11. I wouldn't say you need to avoid any particular area or channel, just use caution when entering congested areas, mind the buoys and channel markers (there's a couple around PIB that depict the safe passage around the shoals). The nice thing about Erie is it's a big lake, there's plenty of room for all the pleasure boats and all the freighters and all the cops and everyone is really good about making room for all to have a good time/do their jobs. there's just a few key pieces of advice to have a great time on Erie: -Follow the rules of the road always, every jurisdiction has a boat, does patrol regularly and won't hesitate to write tickets to keep us all safe. -watch your charts for the reasons we talked about. Also keep an eye on the Canadian border, you don't want to cross into another country by accident, US and/or Canadian border patrol will stop you for that. -it's a big lake, there's plenty of room for all the pleasure boaters, all the freighters, all the cops and everyone else to all have The space they need. Be a part of that effort and "drive defensively". You'll always have enough room to put plenty of water between yourself and other contacts. -last but maybe most important, do not ever bet on the weather, it's not worth it. I have personally seen beautiful days turn into terrifying ordeals and twice I was sure I wasn't going to make it back to shore alive because I didn't pay close enough attention to what the weatherman was saying. When it happened with my infant son on board, that was it. I never, ever, leave the harbor without a full understanding of exactly what the forecast holds for the particular area I plan to be boating in (that last part is important because it very easily could be bright sunny and call on one end of the lake while a portal to #$^% is opening on the other end.) Just like any other body of water, be careful, follow the rules and you are going to have a great time. Have fun!!!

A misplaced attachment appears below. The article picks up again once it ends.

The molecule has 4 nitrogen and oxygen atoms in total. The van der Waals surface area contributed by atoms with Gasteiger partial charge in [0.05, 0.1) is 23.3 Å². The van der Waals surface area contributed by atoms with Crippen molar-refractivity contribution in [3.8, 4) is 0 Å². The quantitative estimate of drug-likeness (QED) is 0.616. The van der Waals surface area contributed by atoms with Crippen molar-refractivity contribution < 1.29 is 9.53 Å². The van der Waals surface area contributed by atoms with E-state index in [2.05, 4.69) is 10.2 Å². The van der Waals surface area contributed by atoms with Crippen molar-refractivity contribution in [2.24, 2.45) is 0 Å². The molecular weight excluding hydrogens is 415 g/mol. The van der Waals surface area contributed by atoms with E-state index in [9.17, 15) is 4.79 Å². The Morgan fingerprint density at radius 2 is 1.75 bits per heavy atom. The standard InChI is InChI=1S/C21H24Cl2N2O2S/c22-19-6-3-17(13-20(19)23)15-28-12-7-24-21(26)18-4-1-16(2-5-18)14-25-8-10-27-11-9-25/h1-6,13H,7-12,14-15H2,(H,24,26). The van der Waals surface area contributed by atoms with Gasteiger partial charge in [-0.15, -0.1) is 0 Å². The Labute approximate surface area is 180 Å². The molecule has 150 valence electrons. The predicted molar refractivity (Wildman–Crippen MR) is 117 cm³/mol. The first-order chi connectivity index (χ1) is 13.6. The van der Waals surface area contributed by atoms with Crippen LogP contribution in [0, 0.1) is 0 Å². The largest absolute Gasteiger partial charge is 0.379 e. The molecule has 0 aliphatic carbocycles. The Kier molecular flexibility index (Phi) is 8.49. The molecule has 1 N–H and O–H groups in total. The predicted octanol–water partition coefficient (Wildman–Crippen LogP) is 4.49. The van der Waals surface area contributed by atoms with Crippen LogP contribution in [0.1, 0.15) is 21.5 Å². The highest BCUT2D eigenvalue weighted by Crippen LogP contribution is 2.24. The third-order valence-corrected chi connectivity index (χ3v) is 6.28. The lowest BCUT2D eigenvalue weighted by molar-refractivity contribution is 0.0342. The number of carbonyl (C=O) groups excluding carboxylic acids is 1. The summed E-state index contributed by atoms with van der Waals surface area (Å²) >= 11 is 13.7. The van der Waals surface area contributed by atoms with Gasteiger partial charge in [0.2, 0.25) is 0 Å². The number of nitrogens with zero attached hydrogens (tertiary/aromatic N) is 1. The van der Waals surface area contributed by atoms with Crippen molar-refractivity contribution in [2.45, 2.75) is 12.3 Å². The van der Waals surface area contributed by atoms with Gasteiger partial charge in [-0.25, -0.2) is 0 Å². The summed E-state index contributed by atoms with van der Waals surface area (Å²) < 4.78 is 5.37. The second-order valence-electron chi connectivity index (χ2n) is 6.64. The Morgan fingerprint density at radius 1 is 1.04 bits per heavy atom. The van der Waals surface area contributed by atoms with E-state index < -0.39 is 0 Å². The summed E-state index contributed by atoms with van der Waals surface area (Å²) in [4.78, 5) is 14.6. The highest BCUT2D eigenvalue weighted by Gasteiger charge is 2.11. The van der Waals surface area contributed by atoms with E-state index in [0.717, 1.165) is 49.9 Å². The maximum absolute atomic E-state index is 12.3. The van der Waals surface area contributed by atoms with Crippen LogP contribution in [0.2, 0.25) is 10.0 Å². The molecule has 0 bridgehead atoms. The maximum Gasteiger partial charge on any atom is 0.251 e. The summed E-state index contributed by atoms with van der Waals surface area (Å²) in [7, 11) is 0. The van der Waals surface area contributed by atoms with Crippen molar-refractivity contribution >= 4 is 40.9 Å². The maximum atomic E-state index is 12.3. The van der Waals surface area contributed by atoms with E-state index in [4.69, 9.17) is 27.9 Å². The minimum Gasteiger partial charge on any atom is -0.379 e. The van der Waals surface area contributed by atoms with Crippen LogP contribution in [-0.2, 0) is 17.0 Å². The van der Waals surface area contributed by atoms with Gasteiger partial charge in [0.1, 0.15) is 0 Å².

12. I'm sorry, but I own a 32' boat and I enjoy working on my own toys. The OP joined an online forum so he could ask questions and get help when he needed it- who cares if he can pay to have it done or not? Honestly, why does it even matter to you? At some point in your life phillbo, you couldn't have figured that out on your own either, so someone taught you. Now pay it forward and help someone else learn. Stay classy.